Background: open access in the humanities and social sciences

  • Most humanities and social sciences research output is in the form of monographs, whereas the sciences mainly show their output in the form of journal articles.

    Photo by Nicole Honeywill on Unsplash

  • A monograph and a journal article are very different, and therefore have different ‘needs’ in terms of open access.
  • Journal articles are usually written quite quickly and have a particular structure; they are written to fulfil a specific objective and are seen as a means to an end.
  • However, in the humanities the book (monograph) is the principle research output. These are written over a longer period of time and are longer and less structured.
  • The production of the book is the end in itself – its objective is to start a dialogue, not necessarily to provide answers.

The Wellcome Trust is the only UK grant awarding body to have made open access mandatory for monographs.

Why not open access monographs? Academic culture

  • Publication of a monograph is commonly regarded as vital for career progression in many academic disciplines.
  • Early career academics who choose to publish open access might miss out on the recognition and status that comes with publishing with a perceived ‘good quality’ publisher (even though their monographs would probably gain more readers if published via open access).

This is connected to worries about the quality of open access publishing:

  • What controls are in place?
  • How is it different to vanity publishing?
  • What happens to the peer review and editorial processes?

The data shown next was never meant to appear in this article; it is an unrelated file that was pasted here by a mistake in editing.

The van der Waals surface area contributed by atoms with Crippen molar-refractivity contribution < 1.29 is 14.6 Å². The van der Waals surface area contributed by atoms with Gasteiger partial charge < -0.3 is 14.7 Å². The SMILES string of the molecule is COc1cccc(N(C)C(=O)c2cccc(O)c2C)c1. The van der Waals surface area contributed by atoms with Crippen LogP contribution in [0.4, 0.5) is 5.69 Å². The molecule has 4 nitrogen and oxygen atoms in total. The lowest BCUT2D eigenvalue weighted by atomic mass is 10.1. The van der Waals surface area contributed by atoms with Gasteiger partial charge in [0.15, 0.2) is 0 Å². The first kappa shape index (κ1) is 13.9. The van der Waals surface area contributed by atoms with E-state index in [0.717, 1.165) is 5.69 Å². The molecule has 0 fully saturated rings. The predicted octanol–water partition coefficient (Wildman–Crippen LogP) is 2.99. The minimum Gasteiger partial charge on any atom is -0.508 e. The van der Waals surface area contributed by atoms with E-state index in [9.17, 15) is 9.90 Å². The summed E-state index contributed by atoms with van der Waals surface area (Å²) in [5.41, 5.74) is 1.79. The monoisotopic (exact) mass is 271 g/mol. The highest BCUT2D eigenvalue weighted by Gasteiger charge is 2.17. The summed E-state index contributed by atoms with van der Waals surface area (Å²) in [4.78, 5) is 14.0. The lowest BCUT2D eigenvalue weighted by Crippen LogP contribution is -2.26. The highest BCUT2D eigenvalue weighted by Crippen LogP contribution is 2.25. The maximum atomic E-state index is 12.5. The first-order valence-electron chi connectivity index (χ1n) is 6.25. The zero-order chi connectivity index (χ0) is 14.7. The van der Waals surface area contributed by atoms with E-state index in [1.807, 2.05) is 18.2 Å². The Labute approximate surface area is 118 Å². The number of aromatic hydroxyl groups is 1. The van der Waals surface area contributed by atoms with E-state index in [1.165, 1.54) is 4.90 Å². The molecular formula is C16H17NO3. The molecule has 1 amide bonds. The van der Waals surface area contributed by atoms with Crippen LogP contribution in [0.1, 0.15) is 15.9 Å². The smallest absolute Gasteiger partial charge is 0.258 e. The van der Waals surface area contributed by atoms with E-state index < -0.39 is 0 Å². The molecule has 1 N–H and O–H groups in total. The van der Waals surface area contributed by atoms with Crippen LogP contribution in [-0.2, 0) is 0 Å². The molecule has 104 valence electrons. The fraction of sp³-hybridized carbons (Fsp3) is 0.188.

There is a perception that peer review is not undertaken in open access publishing with the same rigour as with traditional print monograph publishing. However, many publishers who offer open access will actually be more rigorous in their peer review process for open access publications in order to reinforce their academic credentials.

  • In the last 20 years monograph sales have declined from an average of 2000 to just 200 sales per title.
  • Research outputs are not read.
  • The humanities are not achieving open discussion and academic debate.

A new business model is required for the monograph to survive, and for the humanities and social sciences research output to remain relevant in the digital age.


Benefits of open access monographs

Summarised by Rupert Gatti, co-founder of Open Book Publishers, Director of Studies in Economics, Trinity College, Cambridge:

  • Broader readership – increase access to readers not connected with an institution..
  • Allows a wider readership in terms geographical and socio-economic status due to reduced/lack of cost (subject to availability of internet).
  • Reader interaction – a new peer review model at pre- and post- review.
  • Opportunities for multimedia publications.
  • Relate research to primary sources – links in the book can connect back to a digitised archive.
  • Innovations in research and dissemination – can be done by the academic community not just commercial publishers.
  • Reduced costs of text translation.
  • Use in teaching: a monograph published open access is easier to use in teaching and can be more easily incorporated into teaching materials.


Business models for open access monographs

It is likely that a variety of business models will need to exist in order to support the varieties of AHSS research and the funding sources within it (Collins et al, 2015)

Gold (author payment)

  • Authors (or their funders or institution) pay a fee (book processing charge – BPC) to the publisher up front for open access.
  • Typically, the publisher will print on demand and see a hardback or paperback copy as well as providing the open access monograph.


  • Authors deposit their monograph(s) in an institutional repository.
  • Embargoes are a problem – they can be very restrictive.
  • Book-based outputs (e.g. novels and plays) will remain in print for many years, making it hard to define an embargo period for these types of output.
  • Third party content is also an issue (as it is currently for theses).